I got the idea of using the registry. Fiddler has an installer. Surely the installer records its install location to the registry. It does in ‘HKEY_LOCAL_MACHINESOFTWAREMicrosoftFiddler2’ (Apparently fiddler is written by a Microsoft Employee). So the question is how to get MSBuild, the tool that visual studio uses to parse project files, to read a value from the registry.

The answer was found in a post on the MSBuild team blog. However, for Visual Studio 2010 and later, I recommend the syntax described here. The new syntax takes into account RegistryView and the Wow6432Node. The old syntax happens to work just fine in Visual Studio because Fiddler is compiled to 32 bits explicitly and Visual Studio is a 32 bit app. However, if you were to compile the app on the command line on a 64 bit system, the reference would not be resolved.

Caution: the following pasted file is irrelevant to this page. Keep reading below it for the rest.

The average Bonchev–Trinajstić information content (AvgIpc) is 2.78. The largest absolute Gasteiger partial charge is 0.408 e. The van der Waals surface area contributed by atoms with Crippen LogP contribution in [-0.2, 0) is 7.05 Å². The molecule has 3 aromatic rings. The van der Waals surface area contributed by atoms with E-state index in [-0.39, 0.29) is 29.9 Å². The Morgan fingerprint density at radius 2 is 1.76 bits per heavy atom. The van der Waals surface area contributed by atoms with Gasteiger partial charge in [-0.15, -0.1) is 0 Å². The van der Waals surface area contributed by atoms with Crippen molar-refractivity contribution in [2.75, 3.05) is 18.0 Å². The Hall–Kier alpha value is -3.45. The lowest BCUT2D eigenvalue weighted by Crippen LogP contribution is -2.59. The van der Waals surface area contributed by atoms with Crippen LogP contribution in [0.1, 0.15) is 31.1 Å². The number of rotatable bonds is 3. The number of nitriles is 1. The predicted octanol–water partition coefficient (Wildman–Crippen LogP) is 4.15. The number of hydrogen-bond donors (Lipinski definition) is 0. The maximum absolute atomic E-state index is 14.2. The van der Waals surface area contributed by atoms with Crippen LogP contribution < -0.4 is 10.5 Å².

How To

Unfortunately, Visual Studio does not allow you to edit hintpaths to referenced assemblies. So you’re going to have to edit your vcproj or vbproj file in notepad or some other text editor. Here are the steps:

  1. Open the project file in your text editor.
  2. Look for the element for fiddler.exe. It should look similar to this:
    <Reference Include=”Fiddler, Version=, Culture=neutral, processorArchitecture=MSIL”>
      <HintPath>C:\Program Files\Fiddler.exe</HintPath>
  3. Change the hintpath as follows (Visual Studio 2010 and later):
    <Reference Include="Fiddler, Version=, Culture=neutral, processorArchitecture=MSIL">
  4. On Visual Studio 2008, you must use the old syntax:
    <Reference Include="Fiddler, Version=, Culture=neutral, processorArchitecture=MSIL">
      <HintPath>$([MSBuild]::GetRegistryValueFromView('HKEY_LOCAL_MACHINE\SOFTWARE\Microsoft\Fiddler2', 'InstallPath', null, RegistryView.Registry32))Fiddler.exe</HintPath>
  5. Save the file
  6. Visual studio will detect the file change and ask you to reload the file. If you are using SharpDevelop as you’re IDE, you will have to close and reopen the solution.

Thats all there is to it. Happy coding!